Do you consider shockwave therapy an established form of treatment in the athletic field today?
You have many footballers among the athletes that you treat. You are also known as "the football doctor", and you have been the association doctor for the Württemberg football association, team doctor with the VfB Stuttgart and U18-U20 national team doctor for the German Football Association. What are the major specific indications or the most common problems that you treat with shockwave therapy? What are the results `with the treatment of footballers?
The major indications for footballers are primarily tendon insertion problems, periosteum irritation, bone oedemas or muscular problems and as with other patients and athletes from other sports the results are also very good with footballers.
In addition to your work in your practice you are often travelling to treat athletes on site. How good must modern EST devices be for mobile use to meet your requirements?
It is certainly true that you don't run on to the field with the shockwave therapy device if someone is injured during a game or during training. However, mobile shockwave therapy devices have the advantage that they can be taken to training camps, to away games, and to competitions and tournaments where you are ready for action on site for several days and during several games or competitions at short intervals.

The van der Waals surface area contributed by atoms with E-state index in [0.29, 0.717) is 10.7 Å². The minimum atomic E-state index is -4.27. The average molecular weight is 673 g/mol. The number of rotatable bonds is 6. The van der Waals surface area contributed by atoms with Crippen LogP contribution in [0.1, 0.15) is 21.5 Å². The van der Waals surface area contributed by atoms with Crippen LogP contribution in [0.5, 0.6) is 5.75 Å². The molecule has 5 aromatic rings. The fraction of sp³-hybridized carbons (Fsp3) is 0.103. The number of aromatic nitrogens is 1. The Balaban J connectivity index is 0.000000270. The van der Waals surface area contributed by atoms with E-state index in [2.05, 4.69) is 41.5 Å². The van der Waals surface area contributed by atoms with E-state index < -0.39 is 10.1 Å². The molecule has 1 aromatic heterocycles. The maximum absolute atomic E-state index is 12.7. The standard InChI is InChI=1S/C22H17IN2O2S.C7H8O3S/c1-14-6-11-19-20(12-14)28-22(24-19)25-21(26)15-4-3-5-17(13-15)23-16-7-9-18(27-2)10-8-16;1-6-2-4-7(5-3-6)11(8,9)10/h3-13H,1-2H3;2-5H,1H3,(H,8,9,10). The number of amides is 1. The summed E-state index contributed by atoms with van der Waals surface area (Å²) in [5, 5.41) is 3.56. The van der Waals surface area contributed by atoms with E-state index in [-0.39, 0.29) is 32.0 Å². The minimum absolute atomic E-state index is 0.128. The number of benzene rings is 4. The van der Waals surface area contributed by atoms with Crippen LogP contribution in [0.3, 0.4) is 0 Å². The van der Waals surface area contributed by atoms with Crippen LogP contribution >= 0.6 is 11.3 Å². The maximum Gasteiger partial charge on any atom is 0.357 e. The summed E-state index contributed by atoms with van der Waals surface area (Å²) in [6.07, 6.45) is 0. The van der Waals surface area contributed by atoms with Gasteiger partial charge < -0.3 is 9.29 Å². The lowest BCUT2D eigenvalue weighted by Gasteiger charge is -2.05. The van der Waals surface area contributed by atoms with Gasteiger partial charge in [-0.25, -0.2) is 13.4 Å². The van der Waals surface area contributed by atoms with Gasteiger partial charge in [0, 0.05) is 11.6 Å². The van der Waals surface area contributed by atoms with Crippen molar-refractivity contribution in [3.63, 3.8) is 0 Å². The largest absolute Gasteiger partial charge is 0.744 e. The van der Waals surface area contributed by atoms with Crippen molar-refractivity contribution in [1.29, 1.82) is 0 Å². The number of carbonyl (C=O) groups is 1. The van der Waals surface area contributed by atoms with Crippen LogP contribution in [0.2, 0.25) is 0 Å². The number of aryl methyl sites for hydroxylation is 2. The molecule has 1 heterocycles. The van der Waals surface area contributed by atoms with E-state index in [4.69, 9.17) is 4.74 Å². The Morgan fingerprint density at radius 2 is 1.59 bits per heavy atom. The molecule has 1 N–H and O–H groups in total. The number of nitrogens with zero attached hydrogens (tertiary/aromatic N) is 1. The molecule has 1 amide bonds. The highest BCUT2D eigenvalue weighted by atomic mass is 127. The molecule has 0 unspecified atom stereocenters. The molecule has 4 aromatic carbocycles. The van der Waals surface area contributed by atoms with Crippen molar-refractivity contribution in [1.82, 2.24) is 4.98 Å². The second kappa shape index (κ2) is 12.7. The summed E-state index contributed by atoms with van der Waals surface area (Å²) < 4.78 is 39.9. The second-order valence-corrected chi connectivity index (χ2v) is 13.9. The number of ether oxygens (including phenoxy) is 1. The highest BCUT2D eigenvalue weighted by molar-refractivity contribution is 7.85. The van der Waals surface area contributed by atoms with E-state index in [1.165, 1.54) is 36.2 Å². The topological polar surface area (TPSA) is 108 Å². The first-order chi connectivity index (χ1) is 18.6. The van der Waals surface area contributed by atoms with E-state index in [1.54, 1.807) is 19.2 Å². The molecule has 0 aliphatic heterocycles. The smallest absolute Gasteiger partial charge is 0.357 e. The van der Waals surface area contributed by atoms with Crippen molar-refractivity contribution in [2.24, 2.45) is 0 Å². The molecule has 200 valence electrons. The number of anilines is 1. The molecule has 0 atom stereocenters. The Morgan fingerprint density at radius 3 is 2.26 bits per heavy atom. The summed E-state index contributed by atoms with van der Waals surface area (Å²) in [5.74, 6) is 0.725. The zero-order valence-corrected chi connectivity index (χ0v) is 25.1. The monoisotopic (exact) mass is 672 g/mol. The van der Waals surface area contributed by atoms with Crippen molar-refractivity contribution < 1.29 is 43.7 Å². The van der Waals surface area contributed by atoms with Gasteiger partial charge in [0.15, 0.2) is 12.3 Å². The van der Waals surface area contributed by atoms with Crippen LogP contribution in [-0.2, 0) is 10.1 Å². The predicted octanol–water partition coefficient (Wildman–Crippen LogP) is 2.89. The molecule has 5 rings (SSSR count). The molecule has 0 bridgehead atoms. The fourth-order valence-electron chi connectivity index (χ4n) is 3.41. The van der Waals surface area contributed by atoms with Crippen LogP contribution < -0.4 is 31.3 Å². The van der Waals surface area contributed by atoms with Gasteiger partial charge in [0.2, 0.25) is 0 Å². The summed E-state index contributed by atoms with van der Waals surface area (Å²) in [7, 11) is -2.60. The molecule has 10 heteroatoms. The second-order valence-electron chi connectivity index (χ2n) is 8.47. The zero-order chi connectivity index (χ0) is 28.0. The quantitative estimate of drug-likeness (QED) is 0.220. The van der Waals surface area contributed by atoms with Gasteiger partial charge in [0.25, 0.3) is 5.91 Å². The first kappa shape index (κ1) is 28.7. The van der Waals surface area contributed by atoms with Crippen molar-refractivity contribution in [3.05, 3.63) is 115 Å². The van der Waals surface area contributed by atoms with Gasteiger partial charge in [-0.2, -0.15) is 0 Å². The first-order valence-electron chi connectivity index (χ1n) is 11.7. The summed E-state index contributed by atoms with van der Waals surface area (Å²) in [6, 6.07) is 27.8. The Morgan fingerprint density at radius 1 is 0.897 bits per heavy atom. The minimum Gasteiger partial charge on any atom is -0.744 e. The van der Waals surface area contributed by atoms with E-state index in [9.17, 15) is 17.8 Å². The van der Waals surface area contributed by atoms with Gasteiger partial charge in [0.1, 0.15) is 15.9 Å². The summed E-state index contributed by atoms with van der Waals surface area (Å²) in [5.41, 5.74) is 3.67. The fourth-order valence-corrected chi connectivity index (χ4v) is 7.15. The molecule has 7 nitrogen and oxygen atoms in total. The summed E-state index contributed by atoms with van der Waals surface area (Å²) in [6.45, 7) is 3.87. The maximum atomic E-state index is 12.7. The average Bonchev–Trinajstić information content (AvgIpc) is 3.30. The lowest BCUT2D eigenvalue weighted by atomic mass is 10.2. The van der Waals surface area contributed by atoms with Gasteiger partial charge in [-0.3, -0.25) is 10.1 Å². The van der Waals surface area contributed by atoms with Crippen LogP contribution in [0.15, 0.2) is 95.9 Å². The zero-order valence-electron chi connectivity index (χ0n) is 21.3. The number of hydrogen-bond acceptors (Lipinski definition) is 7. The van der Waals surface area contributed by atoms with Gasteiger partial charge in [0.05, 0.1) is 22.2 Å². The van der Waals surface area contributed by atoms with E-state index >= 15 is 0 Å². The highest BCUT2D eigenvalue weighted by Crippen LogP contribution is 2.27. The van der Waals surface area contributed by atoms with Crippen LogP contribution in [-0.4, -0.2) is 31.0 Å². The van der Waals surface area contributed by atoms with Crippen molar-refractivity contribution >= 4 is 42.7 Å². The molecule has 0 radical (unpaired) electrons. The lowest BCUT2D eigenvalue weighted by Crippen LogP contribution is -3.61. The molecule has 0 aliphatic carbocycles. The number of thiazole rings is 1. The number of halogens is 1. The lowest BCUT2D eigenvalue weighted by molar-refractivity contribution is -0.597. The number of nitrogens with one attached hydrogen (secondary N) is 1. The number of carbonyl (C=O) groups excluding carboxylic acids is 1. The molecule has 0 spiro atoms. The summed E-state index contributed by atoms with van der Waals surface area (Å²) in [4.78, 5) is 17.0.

What innovations would you like to see in future with shockwave therapy in the field of exercise or athletics?
I am very satisfied with the current state of the technology. I assume that the devices will continue to become more compact and portable over time. There will certainly also be continuing research into greater improvements in patient tolerance. I think that this device represents a great step forward in this field.
How important for you is the personal contact with the manufacturer of the devices and what is the role of service for the devices?
Personal contact with the manufacturer makes direct exchange of information and experience much easier and faster. Good and fast service for devices is also very important, because technical problems that interfere with unrestricted use of the device can be resolved very quickly in order to avoid interruptions in ongoing treatment series.